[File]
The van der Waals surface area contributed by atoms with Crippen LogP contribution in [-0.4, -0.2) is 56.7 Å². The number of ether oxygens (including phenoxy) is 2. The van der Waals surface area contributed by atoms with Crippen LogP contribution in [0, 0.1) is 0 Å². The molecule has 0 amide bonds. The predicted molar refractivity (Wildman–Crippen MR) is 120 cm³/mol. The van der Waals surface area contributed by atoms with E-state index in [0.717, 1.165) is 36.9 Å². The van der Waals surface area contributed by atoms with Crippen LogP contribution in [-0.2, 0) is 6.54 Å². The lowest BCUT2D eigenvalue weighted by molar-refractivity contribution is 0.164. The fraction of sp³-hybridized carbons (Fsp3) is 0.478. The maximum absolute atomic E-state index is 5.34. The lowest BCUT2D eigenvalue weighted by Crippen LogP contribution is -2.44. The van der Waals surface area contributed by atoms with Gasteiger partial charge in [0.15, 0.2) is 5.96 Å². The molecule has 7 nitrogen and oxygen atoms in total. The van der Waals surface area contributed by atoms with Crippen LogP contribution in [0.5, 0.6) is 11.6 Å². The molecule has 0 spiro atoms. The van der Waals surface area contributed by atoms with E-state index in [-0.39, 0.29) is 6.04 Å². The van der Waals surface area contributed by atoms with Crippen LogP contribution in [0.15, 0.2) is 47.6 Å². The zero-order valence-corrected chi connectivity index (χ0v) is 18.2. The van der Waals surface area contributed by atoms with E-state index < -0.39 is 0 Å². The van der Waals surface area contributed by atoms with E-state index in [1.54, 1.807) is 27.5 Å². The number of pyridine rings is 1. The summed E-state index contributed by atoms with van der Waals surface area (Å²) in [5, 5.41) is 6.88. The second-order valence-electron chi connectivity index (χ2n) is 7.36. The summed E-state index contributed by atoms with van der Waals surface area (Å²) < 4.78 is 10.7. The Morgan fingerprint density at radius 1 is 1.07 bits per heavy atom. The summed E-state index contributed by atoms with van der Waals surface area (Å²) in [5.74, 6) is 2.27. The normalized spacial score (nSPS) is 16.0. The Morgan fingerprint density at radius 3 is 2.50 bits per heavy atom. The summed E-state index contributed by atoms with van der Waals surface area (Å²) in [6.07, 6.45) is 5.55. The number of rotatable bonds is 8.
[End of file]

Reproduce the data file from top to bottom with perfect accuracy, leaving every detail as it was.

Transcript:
The van der Waals surface area contributed by atoms with Crippen LogP contribution in [-0.4, -0.2) is 56.7 Å². The number of ether oxygens (including phenoxy) is 2. The van der Waals surface area contributed by atoms with Crippen LogP contribution in [0, 0.1) is 0 Å². The molecule has 0 amide bonds. The predicted molar refractivity (Wildman–Crippen MR) is 120 cm³/mol. The van der Waals surface area contributed by atoms with E-state index in [0.717, 1.165) is 36.9 Å². The van der Waals surface area contributed by atoms with Crippen LogP contribution in [-0.2, 0) is 6.54 Å². The lowest BCUT2D eigenvalue weighted by molar-refractivity contribution is 0.164. The fraction of sp³-hybridized carbons (Fsp3) is 0.478. The maximum absolute atomic E-state index is 5.34. The lowest BCUT2D eigenvalue weighted by Crippen LogP contribution is -2.44. The van der Waals surface area contributed by atoms with Gasteiger partial charge in [0.15, 0.2) is 5.96 Å². The molecule has 7 nitrogen and oxygen atoms in total. The van der Waals surface area contributed by atoms with Crippen LogP contribution in [0.5, 0.6) is 11.6 Å². The molecule has 0 spiro atoms. The van der Waals surface area contributed by atoms with E-state index in [-0.39, 0.29) is 6.04 Å². The van der Waals surface area contributed by atoms with Crippen LogP contribution in [0.15, 0.2) is 47.6 Å². The zero-order valence-corrected chi connectivity index (χ0v) is 18.2. The van der Waals surface area contributed by atoms with E-state index < -0.39 is 0 Å². The van der Waals surface area contributed by atoms with E-state index in [1.54, 1.807) is 27.5 Å². The number of pyridine rings is 1. The summed E-state index contributed by atoms with van der Waals surface area (Å²) in [5, 5.41) is 6.88. The second-order valence-electron chi connectivity index (χ2n) is 7.36. The summed E-state index contributed by atoms with van der Waals surface area (Å²) < 4.78 is 10.7. The Morgan fingerprint density at radius 1 is 1.07 bits per heavy atom. The summed E-state index contributed by atoms with van der Waals surface area (Å²) in [5.74, 6) is 2.27. The normalized spacial score (nSPS) is 16.0. The Morgan fingerprint density at radius 3 is 2.50 bits per heavy atom. The summed E-state index contributed by atoms with van der Waals surface area (Å²) in [6.07, 6.45) is 5.55. The number of rotatable bonds is 8.